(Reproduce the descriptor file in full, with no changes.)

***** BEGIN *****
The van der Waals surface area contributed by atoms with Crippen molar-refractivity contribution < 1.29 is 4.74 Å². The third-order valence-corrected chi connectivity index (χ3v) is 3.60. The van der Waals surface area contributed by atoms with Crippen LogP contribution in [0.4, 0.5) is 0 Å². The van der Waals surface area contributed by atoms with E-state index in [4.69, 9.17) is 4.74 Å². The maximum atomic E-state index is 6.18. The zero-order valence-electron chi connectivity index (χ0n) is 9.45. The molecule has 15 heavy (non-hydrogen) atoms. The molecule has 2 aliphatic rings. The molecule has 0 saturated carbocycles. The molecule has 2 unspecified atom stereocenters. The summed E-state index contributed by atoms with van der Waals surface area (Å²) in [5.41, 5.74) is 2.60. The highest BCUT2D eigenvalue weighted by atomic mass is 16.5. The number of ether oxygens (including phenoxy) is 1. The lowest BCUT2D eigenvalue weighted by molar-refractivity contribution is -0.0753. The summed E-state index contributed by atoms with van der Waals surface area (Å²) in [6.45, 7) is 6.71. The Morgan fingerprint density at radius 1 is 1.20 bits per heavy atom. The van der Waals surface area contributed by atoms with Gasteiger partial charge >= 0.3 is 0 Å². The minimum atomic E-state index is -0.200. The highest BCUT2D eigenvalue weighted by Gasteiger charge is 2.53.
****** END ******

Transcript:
The van der Waals surface area contributed by atoms with Crippen molar-refractivity contribution < 1.29 is 4.74 Å². The third-order valence-corrected chi connectivity index (χ3v) is 3.60. The van der Waals surface area contributed by atoms with Crippen LogP contribution in [0.4, 0.5) is 0 Å². The van der Waals surface area contributed by atoms with E-state index in [4.69, 9.17) is 4.74 Å². The maximum atomic E-state index is 6.18. The zero-order valence-electron chi connectivity index (χ0n) is 9.45. The molecule has 15 heavy (non-hydrogen) atoms. The molecule has 2 aliphatic rings. The molecule has 0 saturated carbocycles. The molecule has 2 unspecified atom stereocenters. The summed E-state index contributed by atoms with van der Waals surface area (Å²) in [5.41, 5.74) is 2.60. The highest BCUT2D eigenvalue weighted by atomic mass is 16.5. The number of ether oxygens (including phenoxy) is 1. The lowest BCUT2D eigenvalue weighted by molar-refractivity contribution is -0.0753. The summed E-state index contributed by atoms with van der Waals surface area (Å²) in [6.45, 7) is 6.71. The Morgan fingerprint density at radius 1 is 1.20 bits per heavy atom. The van der Waals surface area contributed by atoms with Gasteiger partial charge >= 0.3 is 0 Å². The minimum atomic E-state index is -0.200. The highest BCUT2D eigenvalue weighted by Gasteiger charge is 2.53.